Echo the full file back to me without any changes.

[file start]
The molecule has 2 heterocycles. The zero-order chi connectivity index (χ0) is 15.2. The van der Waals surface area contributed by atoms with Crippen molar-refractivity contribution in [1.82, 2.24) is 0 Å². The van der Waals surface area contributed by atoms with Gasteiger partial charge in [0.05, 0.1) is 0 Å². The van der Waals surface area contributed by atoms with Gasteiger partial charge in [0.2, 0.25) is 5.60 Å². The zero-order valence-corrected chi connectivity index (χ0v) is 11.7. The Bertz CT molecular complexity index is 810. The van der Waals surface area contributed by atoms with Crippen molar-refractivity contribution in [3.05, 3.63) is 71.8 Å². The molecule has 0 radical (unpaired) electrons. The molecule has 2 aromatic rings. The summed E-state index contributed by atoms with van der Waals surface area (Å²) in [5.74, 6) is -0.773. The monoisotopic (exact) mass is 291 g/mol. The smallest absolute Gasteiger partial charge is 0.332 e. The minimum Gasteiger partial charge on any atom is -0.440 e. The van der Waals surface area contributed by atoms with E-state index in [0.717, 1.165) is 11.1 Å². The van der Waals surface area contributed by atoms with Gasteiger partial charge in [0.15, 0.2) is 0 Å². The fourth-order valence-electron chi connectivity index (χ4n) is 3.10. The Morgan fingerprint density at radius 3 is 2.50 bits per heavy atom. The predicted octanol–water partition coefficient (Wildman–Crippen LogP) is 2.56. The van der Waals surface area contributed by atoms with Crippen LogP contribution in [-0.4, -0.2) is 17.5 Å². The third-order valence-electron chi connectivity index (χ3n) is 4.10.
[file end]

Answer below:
The molecule has 2 heterocycles. The zero-order chi connectivity index (χ0) is 15.2. The van der Waals surface area contributed by atoms with Crippen molar-refractivity contribution in [1.82, 2.24) is 0 Å². The van der Waals surface area contributed by atoms with Gasteiger partial charge in [0.05, 0.1) is 0 Å². The van der Waals surface area contributed by atoms with Gasteiger partial charge in [0.2, 0.25) is 5.60 Å². The zero-order valence-corrected chi connectivity index (χ0v) is 11.7. The Bertz CT molecular complexity index is 810. The van der Waals surface area contributed by atoms with Crippen molar-refractivity contribution in [3.05, 3.63) is 71.8 Å². The molecule has 0 radical (unpaired) electrons. The molecule has 2 aromatic rings. The summed E-state index contributed by atoms with van der Waals surface area (Å²) in [5.74, 6) is -0.773. The monoisotopic (exact) mass is 291 g/mol. The smallest absolute Gasteiger partial charge is 0.332 e. The minimum Gasteiger partial charge on any atom is -0.440 e. The van der Waals surface area contributed by atoms with E-state index in [0.717, 1.165) is 11.1 Å². The van der Waals surface area contributed by atoms with Gasteiger partial charge in [0.15, 0.2) is 0 Å². The fourth-order valence-electron chi connectivity index (χ4n) is 3.10. The Morgan fingerprint density at radius 3 is 2.50 bits per heavy atom. The predicted octanol–water partition coefficient (Wildman–Crippen LogP) is 2.56. The van der Waals surface area contributed by atoms with Crippen LogP contribution in [-0.4, -0.2) is 17.5 Å². The third-order valence-electron chi connectivity index (χ3n) is 4.10.